Solv / Lab Tests / Infectious Disease Testing / Measles, Mumps & Rubella (MMR) Titer Test

Measles, Mumps & Rubella (MMR) Titer Test

This test measures the levels of IgG antibodies in response to prior infection with measles, mumps, and rubella, or after vaccination.

Collection method

Typically blood (venipuncture)

Test preparation



Ages 18+ only; Could vary by provider

Turnaround time

Typically 48-72 hours

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What is a Measles, Mumps & Rubella (MMR) Titer Test?

A titer test is a blood test that looks for specific antibodies. In the case of an MMR titer test, the test looks for the presence of antibodies for the measles, mumps, and rubella viruses.

Should I get my MMR titers tested?

There are several reasons you may need to get an MMR titer test, according to the University of Rochester. Some of these reasons are:

  • You are pregnant or planning to become pregnant
  • You work with or plan to work with people who are immunocompromised
  • You are unsure of your vaccination status
  • You need to prove your vaccination status for an employee or academic campus admission

What to expect with an MMR titer test

An MMR titer test is a blood test. A healthcare professional will use a small needle to access a vein in your arm or hand, then take a small sample of blood. The blood will then be sent to a lab for analysis.

How often should MMR titer testing be done?

An MMR titer test is not a common test, according to the Mayo Clinic. However, it can be ordered as a condition of employment or academic campus admission. You may also request an MMR titer test anytime you want to confirm your immunity to any of the MMR viruses.

Understanding your MMR titer test results

The results of your MMR titer test will depend on the laboratory that conducts the analysis. Some laboratories report a number value for the level of immunity you have against each of the viruses, while other laboratories report only a positive or negative result in the presence (or lack thereof) of antibodies.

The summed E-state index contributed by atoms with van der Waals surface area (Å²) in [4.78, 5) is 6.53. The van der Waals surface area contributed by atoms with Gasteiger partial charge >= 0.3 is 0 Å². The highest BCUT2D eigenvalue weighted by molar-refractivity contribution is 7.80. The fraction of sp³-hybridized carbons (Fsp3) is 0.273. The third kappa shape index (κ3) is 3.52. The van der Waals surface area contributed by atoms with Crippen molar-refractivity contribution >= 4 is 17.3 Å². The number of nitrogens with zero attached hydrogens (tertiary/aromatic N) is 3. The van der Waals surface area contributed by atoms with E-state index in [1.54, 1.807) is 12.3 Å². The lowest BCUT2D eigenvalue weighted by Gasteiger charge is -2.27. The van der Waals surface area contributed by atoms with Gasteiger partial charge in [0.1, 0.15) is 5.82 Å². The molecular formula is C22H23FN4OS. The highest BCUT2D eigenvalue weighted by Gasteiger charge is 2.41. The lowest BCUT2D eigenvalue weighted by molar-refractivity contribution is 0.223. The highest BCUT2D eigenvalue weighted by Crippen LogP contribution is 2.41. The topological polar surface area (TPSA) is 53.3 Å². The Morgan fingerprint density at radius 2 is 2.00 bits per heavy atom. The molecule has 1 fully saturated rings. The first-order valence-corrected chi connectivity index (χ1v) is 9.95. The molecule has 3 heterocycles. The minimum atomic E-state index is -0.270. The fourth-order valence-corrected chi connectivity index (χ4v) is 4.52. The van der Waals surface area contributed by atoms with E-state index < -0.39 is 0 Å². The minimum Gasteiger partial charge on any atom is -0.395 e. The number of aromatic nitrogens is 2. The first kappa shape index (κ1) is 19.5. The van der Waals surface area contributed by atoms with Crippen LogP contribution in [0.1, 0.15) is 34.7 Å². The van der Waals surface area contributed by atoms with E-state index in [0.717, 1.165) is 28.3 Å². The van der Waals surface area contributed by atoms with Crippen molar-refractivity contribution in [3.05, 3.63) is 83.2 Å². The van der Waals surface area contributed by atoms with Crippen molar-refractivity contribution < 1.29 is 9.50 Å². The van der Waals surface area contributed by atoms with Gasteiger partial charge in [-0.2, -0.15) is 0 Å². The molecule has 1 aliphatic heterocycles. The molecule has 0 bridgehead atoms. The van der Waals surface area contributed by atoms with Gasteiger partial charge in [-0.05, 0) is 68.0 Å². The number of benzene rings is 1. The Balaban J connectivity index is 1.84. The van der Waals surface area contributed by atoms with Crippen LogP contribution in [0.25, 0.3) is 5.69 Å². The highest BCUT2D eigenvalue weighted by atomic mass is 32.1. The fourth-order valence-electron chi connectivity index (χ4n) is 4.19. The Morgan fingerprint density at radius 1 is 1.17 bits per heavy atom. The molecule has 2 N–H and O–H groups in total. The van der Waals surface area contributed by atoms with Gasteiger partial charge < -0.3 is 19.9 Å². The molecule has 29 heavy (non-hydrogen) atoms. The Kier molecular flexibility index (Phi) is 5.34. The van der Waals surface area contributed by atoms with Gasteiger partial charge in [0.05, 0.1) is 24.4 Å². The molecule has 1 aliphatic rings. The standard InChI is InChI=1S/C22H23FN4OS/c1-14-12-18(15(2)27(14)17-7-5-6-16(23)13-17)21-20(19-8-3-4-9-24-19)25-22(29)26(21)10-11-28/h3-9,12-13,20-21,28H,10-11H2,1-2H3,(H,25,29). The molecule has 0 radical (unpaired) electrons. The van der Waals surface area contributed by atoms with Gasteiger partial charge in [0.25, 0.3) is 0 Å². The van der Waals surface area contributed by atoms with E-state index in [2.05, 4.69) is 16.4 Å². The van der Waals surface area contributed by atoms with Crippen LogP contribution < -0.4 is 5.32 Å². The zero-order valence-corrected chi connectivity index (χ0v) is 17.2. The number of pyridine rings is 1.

It is important to discuss your results with your healthcare provider if you have any questions or concerns about the results.

Can an MMR titer test determine immunity?

Yes, an MMR titer test is commonly used to determine whether or not you have immunity to any of the three viruses, according to the National Library of Medicine (NLM).

How long does it take to get MMR titer test results?

The speed of getting your test results will depend on the location in which you got your test done. Your testing facility or laboratory will be able to give you more information on when you can expect and how to access your results.

Finding an MMR titer test

MMR titer testing can be done at most laboratories, including walk-in laboratories.

Find a provider or laboratory near you that offers MMR titer testing by searching Solv’s directory. You can also book your test appointment.

Can I test my MMR titers at home?

There are currently no MMR titer tests that are available to purchase and use at home. This may change in the future, as medical advancements continue.

Cost of an MMR titer test

The cost of iron testing will vary depending on your location, your testing facility, and your insurance coverage. The national average of iron tests in the United States is between $60 and $105 according to

More about measles, mumps, and rubella

According to the Mayo Clinic, measles, mumps, and rubella are three viral infections that can cause a range of symptoms from mild to severe. They are all highly contagious and can spread easily from person to person through contact with respiratory secretions or saliva (coughing or sneezing). In some cases, according to the Mayo Clinic, these viruses can lead to serious complications like pneumonia, inflammation of the brain, blindness, sterilization, and birth defects.